The thing is, as a film director, you're essentially alone: You have to tell a story primarily through pictures, and only you know the film you see in your head.
I was standing right behind Marilyn, completely invisible, when she sang 'Happy birthday, Mr. President.' And indeed, the corny thing happened: Her dress split for my benefit, and there was Marilyn, and yes, indeed, she didn't wear any underwear.
I am drawn to the mystery of marriage. You can never know what the contract is between two people, and that is a very strong subject. I think it may be my subject.
You can always tell gifted and highly intelligent people as they always turn to the past. Any young person who knows anything that happened before 1980, or 1990, or 2000 for that matter, is immediately someone who is intelligent, probably creative, maybe a writer. Nobody who is drawn to the past and learning about the past is not gifted.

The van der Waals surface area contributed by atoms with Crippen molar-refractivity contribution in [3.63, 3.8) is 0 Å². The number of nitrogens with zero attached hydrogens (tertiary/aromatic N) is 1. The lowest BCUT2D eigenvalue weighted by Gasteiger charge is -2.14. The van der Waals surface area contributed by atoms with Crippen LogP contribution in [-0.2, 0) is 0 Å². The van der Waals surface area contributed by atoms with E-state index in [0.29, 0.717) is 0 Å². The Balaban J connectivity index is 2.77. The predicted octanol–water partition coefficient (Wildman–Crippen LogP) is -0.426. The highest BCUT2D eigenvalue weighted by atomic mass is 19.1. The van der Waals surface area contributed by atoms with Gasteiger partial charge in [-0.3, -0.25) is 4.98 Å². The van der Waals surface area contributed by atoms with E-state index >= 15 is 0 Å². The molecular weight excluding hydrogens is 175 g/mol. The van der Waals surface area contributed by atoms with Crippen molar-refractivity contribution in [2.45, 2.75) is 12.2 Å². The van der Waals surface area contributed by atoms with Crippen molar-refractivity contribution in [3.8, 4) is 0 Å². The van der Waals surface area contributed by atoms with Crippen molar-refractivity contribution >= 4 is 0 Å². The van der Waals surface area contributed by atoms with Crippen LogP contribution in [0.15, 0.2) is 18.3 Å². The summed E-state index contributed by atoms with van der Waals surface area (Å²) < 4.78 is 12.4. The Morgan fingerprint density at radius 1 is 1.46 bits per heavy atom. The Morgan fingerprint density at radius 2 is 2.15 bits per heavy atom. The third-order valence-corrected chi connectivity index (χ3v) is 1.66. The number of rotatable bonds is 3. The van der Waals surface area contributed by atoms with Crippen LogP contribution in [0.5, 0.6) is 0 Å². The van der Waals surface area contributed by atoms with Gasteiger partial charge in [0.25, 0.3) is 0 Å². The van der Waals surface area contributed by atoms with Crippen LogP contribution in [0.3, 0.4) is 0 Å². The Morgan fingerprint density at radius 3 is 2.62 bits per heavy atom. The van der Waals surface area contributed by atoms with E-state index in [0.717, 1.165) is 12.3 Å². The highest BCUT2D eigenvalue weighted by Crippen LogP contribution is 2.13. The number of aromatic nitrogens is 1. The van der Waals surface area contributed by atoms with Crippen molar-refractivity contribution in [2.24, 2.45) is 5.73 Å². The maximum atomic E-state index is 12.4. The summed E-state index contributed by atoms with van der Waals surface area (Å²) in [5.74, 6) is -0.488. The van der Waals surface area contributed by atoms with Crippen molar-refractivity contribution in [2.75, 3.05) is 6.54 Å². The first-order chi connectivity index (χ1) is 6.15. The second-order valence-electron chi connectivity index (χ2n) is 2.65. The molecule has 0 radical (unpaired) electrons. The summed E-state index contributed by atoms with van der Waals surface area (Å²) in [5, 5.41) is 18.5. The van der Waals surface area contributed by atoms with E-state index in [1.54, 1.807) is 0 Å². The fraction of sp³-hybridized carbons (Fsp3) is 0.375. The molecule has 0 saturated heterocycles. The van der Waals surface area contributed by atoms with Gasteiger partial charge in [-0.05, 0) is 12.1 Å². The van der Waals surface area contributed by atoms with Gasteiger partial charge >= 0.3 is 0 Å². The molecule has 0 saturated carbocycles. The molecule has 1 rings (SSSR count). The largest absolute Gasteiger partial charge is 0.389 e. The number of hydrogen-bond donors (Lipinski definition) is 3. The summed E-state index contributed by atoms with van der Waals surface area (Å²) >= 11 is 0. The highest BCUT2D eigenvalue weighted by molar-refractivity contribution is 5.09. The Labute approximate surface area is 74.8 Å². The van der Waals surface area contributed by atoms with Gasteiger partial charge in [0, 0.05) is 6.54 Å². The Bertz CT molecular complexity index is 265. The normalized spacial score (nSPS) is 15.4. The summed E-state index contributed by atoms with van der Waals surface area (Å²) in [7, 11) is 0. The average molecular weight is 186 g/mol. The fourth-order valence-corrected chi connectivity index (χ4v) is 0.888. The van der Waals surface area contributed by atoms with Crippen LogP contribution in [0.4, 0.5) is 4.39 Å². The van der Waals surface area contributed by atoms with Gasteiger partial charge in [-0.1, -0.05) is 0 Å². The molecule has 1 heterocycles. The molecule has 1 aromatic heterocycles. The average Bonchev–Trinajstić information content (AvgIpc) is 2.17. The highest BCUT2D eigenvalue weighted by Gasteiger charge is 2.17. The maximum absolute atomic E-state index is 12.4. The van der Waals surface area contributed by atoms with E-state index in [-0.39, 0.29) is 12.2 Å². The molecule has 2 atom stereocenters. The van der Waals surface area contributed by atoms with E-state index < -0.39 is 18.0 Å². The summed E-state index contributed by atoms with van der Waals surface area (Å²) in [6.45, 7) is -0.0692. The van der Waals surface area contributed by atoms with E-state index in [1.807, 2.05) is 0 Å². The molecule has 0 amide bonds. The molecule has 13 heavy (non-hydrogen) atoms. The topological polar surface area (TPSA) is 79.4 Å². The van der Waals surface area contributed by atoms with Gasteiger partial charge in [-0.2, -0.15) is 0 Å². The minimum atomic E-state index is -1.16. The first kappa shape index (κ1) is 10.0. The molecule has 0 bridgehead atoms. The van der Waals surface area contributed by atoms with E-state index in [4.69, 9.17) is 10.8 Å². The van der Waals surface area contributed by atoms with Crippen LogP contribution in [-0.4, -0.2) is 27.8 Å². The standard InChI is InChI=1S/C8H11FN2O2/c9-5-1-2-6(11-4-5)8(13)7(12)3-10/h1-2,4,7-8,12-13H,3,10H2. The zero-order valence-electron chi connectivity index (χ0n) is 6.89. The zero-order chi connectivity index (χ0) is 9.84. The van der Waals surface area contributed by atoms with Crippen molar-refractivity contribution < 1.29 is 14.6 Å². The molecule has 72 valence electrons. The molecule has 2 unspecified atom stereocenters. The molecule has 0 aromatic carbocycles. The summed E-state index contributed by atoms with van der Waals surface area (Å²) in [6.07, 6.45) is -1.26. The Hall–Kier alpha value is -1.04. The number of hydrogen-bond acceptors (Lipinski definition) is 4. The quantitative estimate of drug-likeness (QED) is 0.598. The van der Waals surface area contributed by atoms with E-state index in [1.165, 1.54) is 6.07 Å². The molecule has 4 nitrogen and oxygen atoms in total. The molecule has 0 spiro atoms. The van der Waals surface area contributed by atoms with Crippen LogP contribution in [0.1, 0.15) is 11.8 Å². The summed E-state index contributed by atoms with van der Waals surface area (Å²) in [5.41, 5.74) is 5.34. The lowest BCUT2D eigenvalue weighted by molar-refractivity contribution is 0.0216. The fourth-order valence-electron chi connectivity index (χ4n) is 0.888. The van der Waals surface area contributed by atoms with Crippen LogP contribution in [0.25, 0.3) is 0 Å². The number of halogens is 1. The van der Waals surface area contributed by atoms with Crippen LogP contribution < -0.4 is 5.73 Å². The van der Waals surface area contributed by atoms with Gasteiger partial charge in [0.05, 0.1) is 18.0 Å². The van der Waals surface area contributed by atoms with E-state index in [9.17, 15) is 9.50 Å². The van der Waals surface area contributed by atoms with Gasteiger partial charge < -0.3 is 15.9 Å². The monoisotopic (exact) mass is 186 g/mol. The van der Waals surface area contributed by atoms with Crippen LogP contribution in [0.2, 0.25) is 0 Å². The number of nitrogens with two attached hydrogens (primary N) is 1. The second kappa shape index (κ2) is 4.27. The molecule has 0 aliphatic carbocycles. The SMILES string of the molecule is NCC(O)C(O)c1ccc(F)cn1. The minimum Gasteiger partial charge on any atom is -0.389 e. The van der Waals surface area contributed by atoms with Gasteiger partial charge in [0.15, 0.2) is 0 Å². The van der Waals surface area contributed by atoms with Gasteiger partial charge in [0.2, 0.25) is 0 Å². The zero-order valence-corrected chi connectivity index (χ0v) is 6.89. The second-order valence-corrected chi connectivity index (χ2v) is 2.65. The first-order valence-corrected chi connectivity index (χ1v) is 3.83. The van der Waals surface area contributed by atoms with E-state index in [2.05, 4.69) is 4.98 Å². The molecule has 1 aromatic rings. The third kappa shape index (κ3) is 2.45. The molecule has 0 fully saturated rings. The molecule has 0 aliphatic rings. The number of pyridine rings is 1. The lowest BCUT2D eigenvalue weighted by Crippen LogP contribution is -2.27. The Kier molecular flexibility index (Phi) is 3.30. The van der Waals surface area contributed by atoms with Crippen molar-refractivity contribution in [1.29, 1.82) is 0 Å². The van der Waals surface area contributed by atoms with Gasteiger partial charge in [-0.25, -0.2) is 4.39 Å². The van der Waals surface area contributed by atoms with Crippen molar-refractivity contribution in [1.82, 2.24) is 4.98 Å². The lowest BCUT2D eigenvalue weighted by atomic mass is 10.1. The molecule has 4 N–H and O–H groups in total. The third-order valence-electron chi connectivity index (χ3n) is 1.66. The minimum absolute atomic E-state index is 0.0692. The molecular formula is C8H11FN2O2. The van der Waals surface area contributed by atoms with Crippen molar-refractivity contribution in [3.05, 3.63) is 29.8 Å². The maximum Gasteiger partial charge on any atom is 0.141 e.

My first memory in the world is my gym teacher ripping my mother's necklace off her neck and throwing it out the window and her running downstairs to go after it. I have no memory before that. I was 4. My father had a lot of girlfriends and my mother had a lot of boyfriends.
American society to me and my brother was thrilling because, first of all, the food made noise. We were so excited about Rice Krispies and Coca-Cola. We had only silent food in our country, and we loved listening to our lunch and breakfast.
When we talk about reviews, what we are really talking about is just a market report - it's like reading about the new Lexus. You have to know what the guy writing the review cares about to understand his take. Does he like sports cars, or does he like Bentleys?
I never understand when people say, 'Do you do comedy or tragedy?' I don't think they're very much different. They both have to be true, and there isn't a great play in the world that doesn't have funny parts to it - as 'Salesman' does, as 'King Lear' does. The whole idea is to reflect life in some way, which means surely you have to have both.